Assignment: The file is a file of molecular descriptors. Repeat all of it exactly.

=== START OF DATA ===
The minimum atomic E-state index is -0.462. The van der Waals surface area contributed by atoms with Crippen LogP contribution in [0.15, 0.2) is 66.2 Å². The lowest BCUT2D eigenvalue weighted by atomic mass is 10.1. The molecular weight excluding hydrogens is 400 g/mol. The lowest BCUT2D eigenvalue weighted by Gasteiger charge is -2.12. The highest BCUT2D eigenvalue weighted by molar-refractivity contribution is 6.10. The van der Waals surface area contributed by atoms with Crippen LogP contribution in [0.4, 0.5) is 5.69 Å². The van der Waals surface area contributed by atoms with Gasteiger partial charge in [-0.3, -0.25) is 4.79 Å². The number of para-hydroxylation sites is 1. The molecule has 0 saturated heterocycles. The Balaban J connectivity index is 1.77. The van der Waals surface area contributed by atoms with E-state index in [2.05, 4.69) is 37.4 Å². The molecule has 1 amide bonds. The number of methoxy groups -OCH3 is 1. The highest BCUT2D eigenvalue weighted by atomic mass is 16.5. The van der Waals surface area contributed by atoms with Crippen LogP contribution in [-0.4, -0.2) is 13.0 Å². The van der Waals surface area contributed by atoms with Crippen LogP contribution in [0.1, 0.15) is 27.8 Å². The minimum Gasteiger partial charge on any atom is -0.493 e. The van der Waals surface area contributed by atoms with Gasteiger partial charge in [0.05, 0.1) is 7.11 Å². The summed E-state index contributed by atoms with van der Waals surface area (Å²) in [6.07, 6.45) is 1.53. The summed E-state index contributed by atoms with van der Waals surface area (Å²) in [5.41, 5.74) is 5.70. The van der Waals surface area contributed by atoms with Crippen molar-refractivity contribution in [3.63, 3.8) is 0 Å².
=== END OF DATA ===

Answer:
The minimum atomic E-state index is -0.462. The van der Waals surface area contributed by atoms with Crippen LogP contribution in [0.15, 0.2) is 66.2 Å². The lowest BCUT2D eigenvalue weighted by atomic mass is 10.1. The molecular weight excluding hydrogens is 400 g/mol. The lowest BCUT2D eigenvalue weighted by Gasteiger charge is -2.12. The highest BCUT2D eigenvalue weighted by molar-refractivity contribution is 6.10. The van der Waals surface area contributed by atoms with Crippen LogP contribution in [0.4, 0.5) is 5.69 Å². The van der Waals surface area contributed by atoms with Gasteiger partial charge in [-0.3, -0.25) is 4.79 Å². The number of para-hydroxylation sites is 1. The molecule has 0 saturated heterocycles. The Balaban J connectivity index is 1.77. The van der Waals surface area contributed by atoms with E-state index in [2.05, 4.69) is 37.4 Å². The molecule has 1 amide bonds. The number of methoxy groups -OCH3 is 1. The highest BCUT2D eigenvalue weighted by atomic mass is 16.5. The van der Waals surface area contributed by atoms with Crippen LogP contribution in [-0.4, -0.2) is 13.0 Å². The van der Waals surface area contributed by atoms with Crippen LogP contribution in [0.1, 0.15) is 27.8 Å². The minimum Gasteiger partial charge on any atom is -0.493 e. The van der Waals surface area contributed by atoms with Gasteiger partial charge in [0.05, 0.1) is 7.11 Å². The summed E-state index contributed by atoms with van der Waals surface area (Å²) in [6.07, 6.45) is 1.53. The summed E-state index contributed by atoms with van der Waals surface area (Å²) in [5.41, 5.74) is 5.70. The van der Waals surface area contributed by atoms with Crippen molar-refractivity contribution in [3.63, 3.8) is 0 Å².